The treatment of PNH is decided on an individual patient basis and depends on the specific issues for that patient. For example, some patients are usually very well with only occasional episodes of symptoms whereas other patients suffer from haemolysis (rapid breakdown of PNH red cells) and anaemia with red or black urine or can have thrombosis as their main clinical problem. These are the classical symptoms of PNH and are not an indication for a bone marrow transplant. However if individual patients suffer mainly from bone marrow failure (e.g. severe aplastic anaemia or a weak bone marrow) then this may be an indication for a bone marrow transplant but this is relatively rarely necessary.

What does the PNH clone size mean?

PNH cells are not found in individuals without PNH or bone marrow failure and their detection is how we diagnose the disease. The machine that we use to detect PNH cells (called a flow cytometer) allows us to count the exact proportion of PNH cells compared to normal cells for all the blood cell types. We mainly concentrate on the white cells (neutrophils or granulocytes and monocytes) and on the red cells. The percentage of PNH granulocytes is usually the best way to assess the actual size of the PNH clone, as unlike red cells this is not affected by haemolysis (destruction of PNH red cells) or transfusions. The proportion of PNH granulocytes (or “PNH clone”) can vary in size from 0.01- 100% between different patients. The size of the PNH clone tends to have an impact on the symptoms an individual patient experiences but can be very variable.

Will my PNH clone always be the same size?

No, the PNH clone size can change over time with the number of PNH cells either staying stable, increasing or decreasing. For example we sometimes detect a small PNH clone in a patient with aplastic anaemia and this can over time increase in size so that the patient starts to experience symptoms of PNH. Most patients who have had PNH for a long period of time have relatively stable clone sizes although in some the clone can gradually reduce in size. In a small proportion of patients (less than 20% of patients in our experience) the clone can disappear altogether although this generally occurs over several years. It is not yet clear why some patients get better and there is nothing that we have found that predicts for which patient will improve.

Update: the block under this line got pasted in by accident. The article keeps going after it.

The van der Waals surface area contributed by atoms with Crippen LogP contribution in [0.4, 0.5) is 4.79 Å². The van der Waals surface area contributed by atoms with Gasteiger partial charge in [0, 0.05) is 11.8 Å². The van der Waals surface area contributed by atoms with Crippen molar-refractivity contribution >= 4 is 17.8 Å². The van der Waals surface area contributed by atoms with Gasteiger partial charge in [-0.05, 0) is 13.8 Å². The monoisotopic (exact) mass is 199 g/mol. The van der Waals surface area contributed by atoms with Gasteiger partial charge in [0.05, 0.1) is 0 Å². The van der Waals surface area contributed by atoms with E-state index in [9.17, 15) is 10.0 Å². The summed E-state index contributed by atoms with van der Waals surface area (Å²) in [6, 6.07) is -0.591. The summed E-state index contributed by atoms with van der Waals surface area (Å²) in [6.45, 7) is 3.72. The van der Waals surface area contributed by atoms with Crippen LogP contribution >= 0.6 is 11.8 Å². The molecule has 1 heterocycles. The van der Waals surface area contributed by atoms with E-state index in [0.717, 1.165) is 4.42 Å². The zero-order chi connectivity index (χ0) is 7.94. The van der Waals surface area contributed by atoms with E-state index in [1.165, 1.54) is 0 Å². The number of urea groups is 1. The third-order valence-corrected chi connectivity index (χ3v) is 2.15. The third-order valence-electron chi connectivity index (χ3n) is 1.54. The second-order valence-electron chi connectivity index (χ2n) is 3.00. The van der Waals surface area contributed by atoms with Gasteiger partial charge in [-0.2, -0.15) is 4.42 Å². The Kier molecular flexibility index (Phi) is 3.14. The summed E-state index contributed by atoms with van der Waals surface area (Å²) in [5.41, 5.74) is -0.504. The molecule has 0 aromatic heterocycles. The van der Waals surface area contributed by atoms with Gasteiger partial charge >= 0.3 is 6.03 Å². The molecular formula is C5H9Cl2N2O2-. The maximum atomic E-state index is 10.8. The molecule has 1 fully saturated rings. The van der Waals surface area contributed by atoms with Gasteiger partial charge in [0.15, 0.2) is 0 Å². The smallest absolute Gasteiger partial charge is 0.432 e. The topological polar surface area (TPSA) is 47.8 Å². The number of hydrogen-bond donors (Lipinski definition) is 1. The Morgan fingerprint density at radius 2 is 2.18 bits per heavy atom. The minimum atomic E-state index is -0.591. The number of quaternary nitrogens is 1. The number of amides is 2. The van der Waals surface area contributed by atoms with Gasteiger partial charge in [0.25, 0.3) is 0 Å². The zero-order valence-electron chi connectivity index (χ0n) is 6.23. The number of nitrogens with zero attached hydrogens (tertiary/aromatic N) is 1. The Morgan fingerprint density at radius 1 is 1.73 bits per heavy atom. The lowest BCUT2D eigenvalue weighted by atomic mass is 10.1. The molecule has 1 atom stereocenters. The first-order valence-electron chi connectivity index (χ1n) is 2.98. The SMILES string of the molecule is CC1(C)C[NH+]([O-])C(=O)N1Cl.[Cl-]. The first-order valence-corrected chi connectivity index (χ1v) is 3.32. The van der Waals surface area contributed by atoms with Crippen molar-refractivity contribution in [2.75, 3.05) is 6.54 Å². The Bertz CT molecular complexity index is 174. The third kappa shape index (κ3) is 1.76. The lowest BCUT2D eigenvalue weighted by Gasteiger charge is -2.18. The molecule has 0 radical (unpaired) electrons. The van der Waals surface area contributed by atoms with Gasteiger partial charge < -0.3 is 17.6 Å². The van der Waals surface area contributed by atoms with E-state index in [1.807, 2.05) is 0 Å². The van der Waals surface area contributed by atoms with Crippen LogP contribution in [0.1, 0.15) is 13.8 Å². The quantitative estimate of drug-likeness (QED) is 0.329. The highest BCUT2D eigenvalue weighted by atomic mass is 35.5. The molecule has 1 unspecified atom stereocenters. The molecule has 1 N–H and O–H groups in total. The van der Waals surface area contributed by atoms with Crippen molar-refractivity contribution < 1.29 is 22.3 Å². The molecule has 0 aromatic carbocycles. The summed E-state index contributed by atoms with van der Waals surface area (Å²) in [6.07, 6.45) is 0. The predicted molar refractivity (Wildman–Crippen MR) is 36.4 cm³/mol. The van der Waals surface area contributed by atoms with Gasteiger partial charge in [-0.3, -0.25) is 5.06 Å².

How often will the size of my PNH clone be measured?

We will test the size of your PNH clone at most clinic visits. This allows us to monitor for any significant changes in your PNH and for us to consider any treatments that might be necessary to prevent complications.

Are my children at risk of getting PNH?

PNH is not an inherited condition (there is no increased risk in family members). PNH cannot be passed from one person to another.

If seen by the National PNH Service, do I still need to see my local haematologist?

The National PNH Service offers a shared care approach to managing your PNH but you still remain under the care of the local haematologist. It is therefore advisable that you continue to see your local haematologist. They will be looking after you should you become unwell and will often manage any problems separate to the PNH related to the underlying bone marrow failure, although we are happy to be involved as needed. The PNH Centre will work with your local haematologist to treat any problems that might arise related to your PNH but often the treatment will be delivered by your local team. Patients who are being treated with eculizumab need to be seen at least every 3 months either at a PNH Centre or an outreach clinic. Other patients will be seen in the PNH clinic as is necessary.

What can I do if I have further questions about my condition that I didn’t ask at my appointment?

It is not uncommon to either forget to ask a specific question during your consultation or to think of other questions that you want to ask about once you are back home. The National PNH Service are always happy to be contacted about you and your PNH. Please call the PNH service and ask to speak to one of the Clinical Nurse Specialists.